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An optimistic Frankfurt

11 October 2010

The Frankfurt Book FairWorld's largest trade fair for books; held annually mid-October at Frankfurt Trade Fair, Germany; First three days exclusively for trade visitors; general public can attend last two. seems to have engendered a mood of optimism, in spite of the uneasy world economy and the particular preoccupations which are making book publishers feel as if the ground is shifting under their feet.

The numbers were up, with 7,533 exhibitors, an increase of 3%, and 522 agents registered in the Literary Agents Centre, 4% up on last year. This shouldn't be exaggerated as a factor, but some publishers who didn't make it to London because of the volcanic ash seem to have felt that a trip to Frankfurt was a necessity, although most of them would have been going to the German book fair anyway.

The difference seems to be that the international publishing business is experiencing some recovery, probably a bit uncertain, but nonetheless real enough to be encouraging. Book Sales in both the UK and the US have been better this year than last, even though there have still been some poor months. It's been a fair full of solid business, rather than razzamatazz, but that's only to be expected in these sobering times.

Simon & Schuster MD and CEO Ian Chapman, who did not attend Frankfurt in 2009, partly as a result of recessionary pressures, said: 'I'm just looking forward to going back. I have never had more meetings; it's back to back.'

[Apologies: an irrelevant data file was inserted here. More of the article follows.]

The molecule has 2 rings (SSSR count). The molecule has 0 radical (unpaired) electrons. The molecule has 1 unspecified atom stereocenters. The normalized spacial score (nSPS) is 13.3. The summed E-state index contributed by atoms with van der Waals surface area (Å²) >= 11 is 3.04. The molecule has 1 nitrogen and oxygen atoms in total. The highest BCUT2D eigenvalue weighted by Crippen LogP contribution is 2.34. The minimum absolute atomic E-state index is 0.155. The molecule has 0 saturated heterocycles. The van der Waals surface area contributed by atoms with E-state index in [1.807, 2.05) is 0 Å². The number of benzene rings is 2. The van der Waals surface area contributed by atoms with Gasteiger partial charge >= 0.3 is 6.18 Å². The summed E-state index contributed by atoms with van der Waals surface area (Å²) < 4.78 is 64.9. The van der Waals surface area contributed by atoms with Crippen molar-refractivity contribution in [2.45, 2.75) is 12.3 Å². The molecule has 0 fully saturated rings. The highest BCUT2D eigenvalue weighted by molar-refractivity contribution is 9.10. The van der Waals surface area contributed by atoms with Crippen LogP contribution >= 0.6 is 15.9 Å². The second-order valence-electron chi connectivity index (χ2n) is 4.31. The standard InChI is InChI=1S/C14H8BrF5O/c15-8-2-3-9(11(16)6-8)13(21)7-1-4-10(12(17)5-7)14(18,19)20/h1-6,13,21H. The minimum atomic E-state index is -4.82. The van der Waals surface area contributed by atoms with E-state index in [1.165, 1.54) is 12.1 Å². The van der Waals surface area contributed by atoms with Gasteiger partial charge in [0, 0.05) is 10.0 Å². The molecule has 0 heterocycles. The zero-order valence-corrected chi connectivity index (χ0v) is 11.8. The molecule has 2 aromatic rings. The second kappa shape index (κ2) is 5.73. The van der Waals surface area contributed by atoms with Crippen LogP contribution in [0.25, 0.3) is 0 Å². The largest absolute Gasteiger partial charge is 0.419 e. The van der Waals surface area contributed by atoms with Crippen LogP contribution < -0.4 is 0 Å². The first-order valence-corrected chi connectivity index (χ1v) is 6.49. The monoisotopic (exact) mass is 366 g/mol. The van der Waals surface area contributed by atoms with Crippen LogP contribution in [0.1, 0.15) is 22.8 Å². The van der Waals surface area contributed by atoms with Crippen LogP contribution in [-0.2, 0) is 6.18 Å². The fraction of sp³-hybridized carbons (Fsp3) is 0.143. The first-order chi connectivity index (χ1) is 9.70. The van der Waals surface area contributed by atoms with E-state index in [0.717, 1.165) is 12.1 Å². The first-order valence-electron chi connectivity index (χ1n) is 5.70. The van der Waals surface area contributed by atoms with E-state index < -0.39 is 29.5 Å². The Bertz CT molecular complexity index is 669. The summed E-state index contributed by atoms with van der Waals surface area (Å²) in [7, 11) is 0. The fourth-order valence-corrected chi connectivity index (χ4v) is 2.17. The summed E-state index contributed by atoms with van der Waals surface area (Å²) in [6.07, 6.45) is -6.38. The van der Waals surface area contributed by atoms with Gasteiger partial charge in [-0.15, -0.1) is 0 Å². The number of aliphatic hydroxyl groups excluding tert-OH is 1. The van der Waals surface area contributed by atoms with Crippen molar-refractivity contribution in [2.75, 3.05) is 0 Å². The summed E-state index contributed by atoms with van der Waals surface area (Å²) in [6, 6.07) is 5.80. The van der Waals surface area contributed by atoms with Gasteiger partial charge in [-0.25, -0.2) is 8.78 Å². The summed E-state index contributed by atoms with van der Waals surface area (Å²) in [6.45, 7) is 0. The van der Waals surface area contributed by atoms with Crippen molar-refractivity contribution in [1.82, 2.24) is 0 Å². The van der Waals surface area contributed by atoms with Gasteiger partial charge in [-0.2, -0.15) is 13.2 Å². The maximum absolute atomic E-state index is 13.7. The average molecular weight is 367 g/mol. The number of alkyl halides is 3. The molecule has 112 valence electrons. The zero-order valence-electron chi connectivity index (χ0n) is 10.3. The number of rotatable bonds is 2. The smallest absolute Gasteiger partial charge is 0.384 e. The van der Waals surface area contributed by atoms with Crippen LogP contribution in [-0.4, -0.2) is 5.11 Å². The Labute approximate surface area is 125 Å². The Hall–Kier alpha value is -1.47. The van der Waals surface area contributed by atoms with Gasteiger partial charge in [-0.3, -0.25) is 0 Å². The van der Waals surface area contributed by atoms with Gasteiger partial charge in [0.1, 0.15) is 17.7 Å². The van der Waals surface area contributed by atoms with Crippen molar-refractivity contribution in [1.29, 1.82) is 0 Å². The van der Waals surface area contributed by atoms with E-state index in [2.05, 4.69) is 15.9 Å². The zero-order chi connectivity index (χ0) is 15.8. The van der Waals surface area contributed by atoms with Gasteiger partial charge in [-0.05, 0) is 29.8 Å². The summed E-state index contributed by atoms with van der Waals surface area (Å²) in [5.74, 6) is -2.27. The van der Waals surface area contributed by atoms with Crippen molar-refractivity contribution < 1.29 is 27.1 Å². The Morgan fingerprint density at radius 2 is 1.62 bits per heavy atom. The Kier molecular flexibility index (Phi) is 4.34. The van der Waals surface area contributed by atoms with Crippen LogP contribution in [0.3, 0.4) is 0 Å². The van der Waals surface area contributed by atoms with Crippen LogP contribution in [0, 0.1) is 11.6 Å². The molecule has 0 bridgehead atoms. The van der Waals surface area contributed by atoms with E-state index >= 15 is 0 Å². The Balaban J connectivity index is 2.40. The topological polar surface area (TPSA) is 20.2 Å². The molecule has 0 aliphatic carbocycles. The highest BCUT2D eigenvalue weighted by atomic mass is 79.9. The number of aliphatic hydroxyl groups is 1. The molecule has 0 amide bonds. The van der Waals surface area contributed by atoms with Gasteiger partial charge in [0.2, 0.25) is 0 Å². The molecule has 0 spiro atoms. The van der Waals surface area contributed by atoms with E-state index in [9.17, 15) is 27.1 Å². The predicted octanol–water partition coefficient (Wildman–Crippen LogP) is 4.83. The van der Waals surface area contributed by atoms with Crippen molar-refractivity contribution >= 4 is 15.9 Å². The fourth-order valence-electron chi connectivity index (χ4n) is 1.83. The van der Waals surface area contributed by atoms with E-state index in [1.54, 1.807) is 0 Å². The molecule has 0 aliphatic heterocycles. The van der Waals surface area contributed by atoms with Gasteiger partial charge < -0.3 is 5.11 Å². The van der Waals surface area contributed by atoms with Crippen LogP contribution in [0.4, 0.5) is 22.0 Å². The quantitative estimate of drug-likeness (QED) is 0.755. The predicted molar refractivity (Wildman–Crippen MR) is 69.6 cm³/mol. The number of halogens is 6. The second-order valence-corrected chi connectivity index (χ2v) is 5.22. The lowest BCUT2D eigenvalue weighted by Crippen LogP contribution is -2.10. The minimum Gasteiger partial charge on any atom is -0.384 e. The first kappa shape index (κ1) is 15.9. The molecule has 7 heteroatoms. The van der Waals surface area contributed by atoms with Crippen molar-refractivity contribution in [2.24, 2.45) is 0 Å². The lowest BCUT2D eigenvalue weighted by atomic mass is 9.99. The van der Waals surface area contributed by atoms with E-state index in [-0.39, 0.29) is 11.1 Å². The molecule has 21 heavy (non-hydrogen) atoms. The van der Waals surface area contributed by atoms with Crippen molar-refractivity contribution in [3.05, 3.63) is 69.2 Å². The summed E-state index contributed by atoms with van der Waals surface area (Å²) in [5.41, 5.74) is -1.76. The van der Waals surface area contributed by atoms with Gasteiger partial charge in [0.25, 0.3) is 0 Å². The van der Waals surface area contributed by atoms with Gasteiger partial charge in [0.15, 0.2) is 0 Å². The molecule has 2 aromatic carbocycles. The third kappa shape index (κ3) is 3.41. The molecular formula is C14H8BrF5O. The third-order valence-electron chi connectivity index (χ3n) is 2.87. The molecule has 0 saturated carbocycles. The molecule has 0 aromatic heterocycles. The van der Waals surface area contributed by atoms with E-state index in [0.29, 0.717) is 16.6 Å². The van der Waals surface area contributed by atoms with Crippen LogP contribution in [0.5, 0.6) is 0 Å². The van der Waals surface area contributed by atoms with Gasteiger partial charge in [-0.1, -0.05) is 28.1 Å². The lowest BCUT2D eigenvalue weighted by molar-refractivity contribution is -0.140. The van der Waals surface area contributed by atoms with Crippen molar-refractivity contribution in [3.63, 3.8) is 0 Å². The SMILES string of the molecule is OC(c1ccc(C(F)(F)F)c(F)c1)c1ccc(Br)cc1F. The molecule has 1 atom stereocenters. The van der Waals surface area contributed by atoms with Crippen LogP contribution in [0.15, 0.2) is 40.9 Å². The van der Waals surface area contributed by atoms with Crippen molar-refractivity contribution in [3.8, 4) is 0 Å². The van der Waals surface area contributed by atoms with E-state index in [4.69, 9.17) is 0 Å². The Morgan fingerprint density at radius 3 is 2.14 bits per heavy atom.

Clare Harington, head of group communications at Hachette, said their appointment schedules were 'absolutely chock-a-block.. It's got off to an amazing start. The stand has been bursting with activity and it's nice to see everyone we didn't get to see in London.' Donald Greig, MD of Bradt, said the Fair's atmosphere was different from last year's. 'It seems much more upbeat and generally optimistic.'

Frankfurt is extremely expensive for publishers, with sky-high hotel costs (including the requirement to book rooms for the whole fair) and the expense of travel combining with the cost of the stand to make it an extravagant business. There were times when publishers would send a vast number of people, especially from London, but now they cut their staff to the bare minimum needed to man the stand and it is no longer expected or even felt desirable that editors, other than the top ones, should go to buy books.

The Fair was full of digital news, with the Tools of Change conference just prior to the Fair and also the announcement that Google Editions will launch next year. Juergen Boos, the Fair's Director, is making a strong pitch for an ongoing role for the Fair.

Continuum CEO Oliver Gadsby said: 'There have certainly been times over the years when I have questioned the cost of attending Frankfurt, but in this year of change, in our business and more widely, it seems more helpful than ever to be able to meet face to face.'

Inside Publishing on The Frankfurt Book Fair